Jasmine Mohit: Student by day, rapper by night


Saint Yves

Jasmine Mohit, a sophomore at Suffolk, has been writing and performing her own raps since 2019.

Jasmine Mohit is a Suffolk University sophomore, criminal justice and history double major, statehouse intern and songwriter.

Mohit has released “Losing My Mind,” on Spotify, SoundCloud and Apple Music, and has made her own music video for the song.

Mohit was inspired to get serious about songwriting her freshman year of college when a Suffolk alumnus and former SGA vice president, Oba Oseghali, opened for Tory Lanez at the university’s 2019 fall concert.

“He was actively pursuing music and he is what actually made me get into it more because I saw him doing it and he was so welcoming,” Mohit said. “That was the catalyst to push me to start.” 

It wasn’t until a few months later when Mohit was inspired to write her first song. She got the idea for it after listening to her friend’s rap. Brady Dillis, also a musician, enjoyed practicing and writing in his home studio.

Mohit loved one piece in particular and Dillis gave her permission to use it.

Mohit worked with another Suffolk friend, Sung Hee Lee, to complete “Losing My Mind.”

“I started thinking of lyrics and then she started thinking of lyrics. We kind of bounced off ideas and then all of a sudden we just wrote a whole song,” Mohit said.

Mohit plans on releasing an album inspired by climate change and the environmental state of the world, something she’s interested in. This album will be inspired by “Bring Me the Horizon,” a band she looks up to.

Mohit has been passionate about music since she was very young, recalling journals filled with lyrics, typing some into her first iPhone’s notes and recording them in her voice memo app. She is also very passionate about advocating for environmental problems in the country and would like to incorporate that passion into her music to make a change.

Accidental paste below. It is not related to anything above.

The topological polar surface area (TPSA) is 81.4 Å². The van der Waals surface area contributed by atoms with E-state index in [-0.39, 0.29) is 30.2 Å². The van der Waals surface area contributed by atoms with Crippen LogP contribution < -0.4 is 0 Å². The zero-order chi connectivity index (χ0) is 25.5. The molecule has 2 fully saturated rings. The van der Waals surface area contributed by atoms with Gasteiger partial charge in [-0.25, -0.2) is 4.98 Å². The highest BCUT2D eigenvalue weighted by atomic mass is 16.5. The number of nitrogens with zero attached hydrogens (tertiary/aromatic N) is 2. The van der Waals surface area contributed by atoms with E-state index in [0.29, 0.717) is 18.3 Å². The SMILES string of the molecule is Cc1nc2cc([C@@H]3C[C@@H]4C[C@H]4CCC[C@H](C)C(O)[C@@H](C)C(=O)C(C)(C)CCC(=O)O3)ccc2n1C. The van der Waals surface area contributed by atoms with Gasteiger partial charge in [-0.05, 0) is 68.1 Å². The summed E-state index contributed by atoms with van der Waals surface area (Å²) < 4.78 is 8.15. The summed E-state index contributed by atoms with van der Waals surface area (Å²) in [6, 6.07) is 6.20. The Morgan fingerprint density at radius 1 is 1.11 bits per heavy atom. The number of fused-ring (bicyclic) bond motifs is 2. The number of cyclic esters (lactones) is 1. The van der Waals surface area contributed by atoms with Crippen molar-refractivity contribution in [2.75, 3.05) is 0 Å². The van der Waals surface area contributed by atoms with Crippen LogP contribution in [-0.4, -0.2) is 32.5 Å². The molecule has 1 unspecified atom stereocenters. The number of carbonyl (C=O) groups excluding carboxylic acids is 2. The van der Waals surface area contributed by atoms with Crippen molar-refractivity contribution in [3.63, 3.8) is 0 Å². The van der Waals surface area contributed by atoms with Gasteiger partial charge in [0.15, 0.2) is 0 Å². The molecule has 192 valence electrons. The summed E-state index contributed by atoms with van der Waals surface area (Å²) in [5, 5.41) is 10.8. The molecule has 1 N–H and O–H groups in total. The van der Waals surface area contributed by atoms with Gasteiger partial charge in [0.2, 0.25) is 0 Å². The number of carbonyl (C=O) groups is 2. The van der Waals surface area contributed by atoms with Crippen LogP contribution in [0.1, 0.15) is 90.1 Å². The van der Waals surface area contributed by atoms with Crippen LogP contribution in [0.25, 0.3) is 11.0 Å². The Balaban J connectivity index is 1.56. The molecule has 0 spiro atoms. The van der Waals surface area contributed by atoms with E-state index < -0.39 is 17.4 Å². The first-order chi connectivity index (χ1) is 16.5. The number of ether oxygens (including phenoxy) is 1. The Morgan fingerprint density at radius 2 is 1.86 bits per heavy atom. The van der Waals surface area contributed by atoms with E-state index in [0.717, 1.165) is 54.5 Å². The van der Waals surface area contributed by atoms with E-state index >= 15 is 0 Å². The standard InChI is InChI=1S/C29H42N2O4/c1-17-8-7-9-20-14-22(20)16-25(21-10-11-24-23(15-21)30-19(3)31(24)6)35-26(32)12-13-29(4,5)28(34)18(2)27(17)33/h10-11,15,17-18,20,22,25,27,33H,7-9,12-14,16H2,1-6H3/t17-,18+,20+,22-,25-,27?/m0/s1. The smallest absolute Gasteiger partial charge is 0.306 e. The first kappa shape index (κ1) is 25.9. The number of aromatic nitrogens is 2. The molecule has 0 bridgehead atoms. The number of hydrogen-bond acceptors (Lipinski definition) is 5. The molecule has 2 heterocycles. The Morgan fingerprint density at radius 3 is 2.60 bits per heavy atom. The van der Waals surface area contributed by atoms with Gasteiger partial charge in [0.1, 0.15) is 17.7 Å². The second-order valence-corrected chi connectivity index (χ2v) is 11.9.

It has been a journey for Mohit and her musical career. Mohit wished she had known a few things when starting out.

“Don’t try to please people,” Mohit said. “Literally make music that feels good to you and that you like and you’re proud of it because at the end of the day, I get it that you have to make music that pleases the fans if you want to go anywhere, but it’s really not like that if it’s what you love.”

“The people out there who really resonate with it and love your music will support you,”  Mohit said.

Mohit’s goal is to continue to write music and in the future hopes to use music to make a difference. Mohit would love to be in a position to make a change in a government career or in a musical one.

“If I can get to that point where I can shape people’s minds, like that if it has to be through music that’s fine by me if it’s not by music then I’ll just have to work my way up to those big positions to make change, but I am really big on helping people and making a real change for people that deserve it in this country,” Mohit said.

Mohit hopes this passion will drive a change in others.

Mohit’s music can be accessed through the link on her Instagram bio. Her music is available on SoundCloud, Spotify and Apple Music.

Follow Emily on Twitter @emilycSUCJN363.